Forget about Greenlee hole punches. Using a hole punch is just going to make life more difficult that it has to be. An NMO hole saw does a fine job in just SECONDS with no extra hastle. Honestly! I was told by one guy online to use a Greenlee hole punch as well, but I'm very glad I didn't. It would have meant totally removing the headliner in my case -- not really a viable option so far as I was concerned.
IMHO, the way to go is to use an Antenex 3/4" hole saw.
I've installed two NMO mounts on my car. I saved $240+ of labor cost (going rate for a professional installer) by doing it myself. BTW, this was all much easier than it reads!
Here is what I did:
1. I purchased the following items:
a. One Antenex 3/4" hole saw. http://www.radiooutfitter.com
b. Two Antenex 3/4" NMO mounts with 17' RG-8X coax. See above.
c. Two Antenex NMO mount rain caps (for when no antenna is attached to mount). See above.
d. Several 3/4" rubber NMO hole plugs just in case I ever want to remove the mounts. See above.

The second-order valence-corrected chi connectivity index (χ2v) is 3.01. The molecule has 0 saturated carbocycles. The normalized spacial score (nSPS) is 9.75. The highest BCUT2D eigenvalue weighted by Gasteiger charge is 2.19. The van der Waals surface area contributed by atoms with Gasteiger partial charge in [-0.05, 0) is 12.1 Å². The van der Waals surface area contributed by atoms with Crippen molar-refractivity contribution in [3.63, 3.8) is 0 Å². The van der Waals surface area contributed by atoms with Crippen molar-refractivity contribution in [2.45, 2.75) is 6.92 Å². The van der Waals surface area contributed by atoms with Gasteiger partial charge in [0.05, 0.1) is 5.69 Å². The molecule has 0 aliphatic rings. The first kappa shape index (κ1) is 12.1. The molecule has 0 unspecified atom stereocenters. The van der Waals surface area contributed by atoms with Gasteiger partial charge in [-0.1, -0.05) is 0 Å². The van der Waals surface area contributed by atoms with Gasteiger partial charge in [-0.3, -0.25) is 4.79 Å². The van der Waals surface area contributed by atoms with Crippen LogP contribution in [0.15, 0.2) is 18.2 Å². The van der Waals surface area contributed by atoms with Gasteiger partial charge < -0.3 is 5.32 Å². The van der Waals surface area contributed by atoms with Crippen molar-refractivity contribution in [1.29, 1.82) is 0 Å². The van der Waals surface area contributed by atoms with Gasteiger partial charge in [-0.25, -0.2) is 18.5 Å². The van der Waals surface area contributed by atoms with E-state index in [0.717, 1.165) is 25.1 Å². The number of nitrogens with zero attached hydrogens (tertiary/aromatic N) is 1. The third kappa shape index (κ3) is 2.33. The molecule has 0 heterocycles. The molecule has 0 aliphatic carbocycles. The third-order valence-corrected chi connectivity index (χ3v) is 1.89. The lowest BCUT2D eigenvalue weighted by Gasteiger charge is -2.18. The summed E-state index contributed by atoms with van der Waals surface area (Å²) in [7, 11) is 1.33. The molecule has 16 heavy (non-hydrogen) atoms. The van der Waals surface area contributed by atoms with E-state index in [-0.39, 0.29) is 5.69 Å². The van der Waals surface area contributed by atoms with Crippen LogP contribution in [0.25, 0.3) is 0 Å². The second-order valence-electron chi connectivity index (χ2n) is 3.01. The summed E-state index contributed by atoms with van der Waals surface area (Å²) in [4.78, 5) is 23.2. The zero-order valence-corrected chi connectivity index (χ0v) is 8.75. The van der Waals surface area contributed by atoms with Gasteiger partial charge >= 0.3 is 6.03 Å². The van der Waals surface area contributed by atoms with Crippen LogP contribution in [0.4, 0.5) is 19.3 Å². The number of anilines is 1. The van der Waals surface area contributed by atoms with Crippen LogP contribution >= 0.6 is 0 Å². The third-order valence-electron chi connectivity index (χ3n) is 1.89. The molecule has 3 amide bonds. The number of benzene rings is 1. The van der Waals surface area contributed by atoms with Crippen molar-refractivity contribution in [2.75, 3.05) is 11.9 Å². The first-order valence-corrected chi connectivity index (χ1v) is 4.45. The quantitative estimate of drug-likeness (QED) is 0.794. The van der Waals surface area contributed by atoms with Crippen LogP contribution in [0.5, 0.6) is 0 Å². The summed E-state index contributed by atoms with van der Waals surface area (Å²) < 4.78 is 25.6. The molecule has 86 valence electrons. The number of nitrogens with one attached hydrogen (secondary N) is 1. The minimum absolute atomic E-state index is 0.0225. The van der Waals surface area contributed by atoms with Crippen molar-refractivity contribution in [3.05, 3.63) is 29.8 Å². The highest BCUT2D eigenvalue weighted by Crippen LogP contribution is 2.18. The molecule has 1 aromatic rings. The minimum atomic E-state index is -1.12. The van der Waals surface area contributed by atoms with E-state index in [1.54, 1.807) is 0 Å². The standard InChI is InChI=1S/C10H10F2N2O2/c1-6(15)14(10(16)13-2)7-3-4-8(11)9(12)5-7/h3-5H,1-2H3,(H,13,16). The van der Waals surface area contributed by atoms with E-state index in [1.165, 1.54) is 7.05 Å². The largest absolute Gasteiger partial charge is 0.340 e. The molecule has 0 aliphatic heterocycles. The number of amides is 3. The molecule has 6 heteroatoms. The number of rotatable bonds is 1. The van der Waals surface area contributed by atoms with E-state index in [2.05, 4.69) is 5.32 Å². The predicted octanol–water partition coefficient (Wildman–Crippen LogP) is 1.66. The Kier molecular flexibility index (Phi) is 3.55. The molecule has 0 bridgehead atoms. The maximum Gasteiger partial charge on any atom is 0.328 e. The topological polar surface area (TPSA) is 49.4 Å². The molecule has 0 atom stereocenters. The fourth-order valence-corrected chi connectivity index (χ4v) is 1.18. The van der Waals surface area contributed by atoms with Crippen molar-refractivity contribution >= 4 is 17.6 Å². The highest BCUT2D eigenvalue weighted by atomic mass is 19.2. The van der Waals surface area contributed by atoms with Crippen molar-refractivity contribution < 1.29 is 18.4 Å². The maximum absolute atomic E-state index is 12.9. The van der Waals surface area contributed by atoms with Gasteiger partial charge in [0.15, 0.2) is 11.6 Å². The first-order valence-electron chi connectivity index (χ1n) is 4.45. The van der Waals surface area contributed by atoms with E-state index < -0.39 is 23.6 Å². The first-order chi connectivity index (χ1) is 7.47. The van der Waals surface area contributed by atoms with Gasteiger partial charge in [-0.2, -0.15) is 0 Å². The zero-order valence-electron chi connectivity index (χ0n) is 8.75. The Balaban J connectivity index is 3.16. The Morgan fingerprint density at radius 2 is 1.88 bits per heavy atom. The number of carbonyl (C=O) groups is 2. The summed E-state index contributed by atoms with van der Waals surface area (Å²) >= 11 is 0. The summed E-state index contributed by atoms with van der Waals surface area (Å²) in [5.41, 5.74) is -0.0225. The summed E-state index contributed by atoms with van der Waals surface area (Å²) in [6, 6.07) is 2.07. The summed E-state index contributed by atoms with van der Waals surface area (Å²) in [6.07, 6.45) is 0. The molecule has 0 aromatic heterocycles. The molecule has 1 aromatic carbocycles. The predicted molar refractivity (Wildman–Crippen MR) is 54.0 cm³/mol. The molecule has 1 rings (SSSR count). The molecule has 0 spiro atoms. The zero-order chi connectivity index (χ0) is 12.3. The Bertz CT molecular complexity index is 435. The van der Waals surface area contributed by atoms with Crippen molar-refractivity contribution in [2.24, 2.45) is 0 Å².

e. One Antenex 800MHZ antenna and one Radiall-Larsen GPS antenna. http://www.ameradio.com
f. Several six-piece BNC solder clamp connectors for RG-8X. About $2 each. http://www.wb0w.com
g. Coax stripper for RG-59 (same size as RG-8X). Quality one, not cheap one. Radio Shack.
h. One small pizza pie pan. Target.
i. One short metal fish (fiche?) tape. Home Depot.
j. One small stainless stell prybar (looks like a miniature crowbar). Target.
k. Masking tape. Target.
l. Black split-loom to protect the coax in certain locations, such as transitional areas and
under the dash. Home Depot.
Already had wrenches, socket wrenches, star point wrench set, plyers, drill, soldering iron, solder, household vacuum cleaner, etc.
2. Gently rapped my knuckles down a line from the middle rear of the roof to the middle front of the roof to detect where metal crossbars that I would not want to drill through were located.